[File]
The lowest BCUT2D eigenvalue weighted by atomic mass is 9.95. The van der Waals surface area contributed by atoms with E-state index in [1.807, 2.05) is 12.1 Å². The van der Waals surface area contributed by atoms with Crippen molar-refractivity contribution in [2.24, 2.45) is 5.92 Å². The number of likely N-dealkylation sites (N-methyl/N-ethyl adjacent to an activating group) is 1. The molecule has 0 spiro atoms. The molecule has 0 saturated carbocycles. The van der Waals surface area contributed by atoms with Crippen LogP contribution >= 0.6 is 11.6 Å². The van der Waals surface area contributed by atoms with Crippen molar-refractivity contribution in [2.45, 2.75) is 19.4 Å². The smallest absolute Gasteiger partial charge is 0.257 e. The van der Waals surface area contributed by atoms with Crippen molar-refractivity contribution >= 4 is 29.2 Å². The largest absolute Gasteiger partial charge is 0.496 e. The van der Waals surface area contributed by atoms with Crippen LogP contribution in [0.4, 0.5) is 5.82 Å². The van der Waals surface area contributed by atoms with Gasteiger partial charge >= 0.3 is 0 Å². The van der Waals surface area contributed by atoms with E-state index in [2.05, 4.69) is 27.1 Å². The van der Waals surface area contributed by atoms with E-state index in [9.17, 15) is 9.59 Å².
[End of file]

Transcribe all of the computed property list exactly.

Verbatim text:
The lowest BCUT2D eigenvalue weighted by atomic mass is 9.95. The van der Waals surface area contributed by atoms with E-state index in [1.807, 2.05) is 12.1 Å². The van der Waals surface area contributed by atoms with Crippen molar-refractivity contribution in [2.24, 2.45) is 5.92 Å². The number of likely N-dealkylation sites (N-methyl/N-ethyl adjacent to an activating group) is 1. The molecule has 0 spiro atoms. The molecule has 0 saturated carbocycles. The van der Waals surface area contributed by atoms with Crippen LogP contribution >= 0.6 is 11.6 Å². The van der Waals surface area contributed by atoms with Crippen molar-refractivity contribution in [2.45, 2.75) is 19.4 Å². The smallest absolute Gasteiger partial charge is 0.257 e. The van der Waals surface area contributed by atoms with Crippen molar-refractivity contribution >= 4 is 29.2 Å². The largest absolute Gasteiger partial charge is 0.496 e. The van der Waals surface area contributed by atoms with Crippen LogP contribution in [0.4, 0.5) is 5.82 Å². The van der Waals surface area contributed by atoms with Gasteiger partial charge >= 0.3 is 0 Å². The van der Waals surface area contributed by atoms with E-state index in [2.05, 4.69) is 27.1 Å². The van der Waals surface area contributed by atoms with E-state index in [9.17, 15) is 9.59 Å².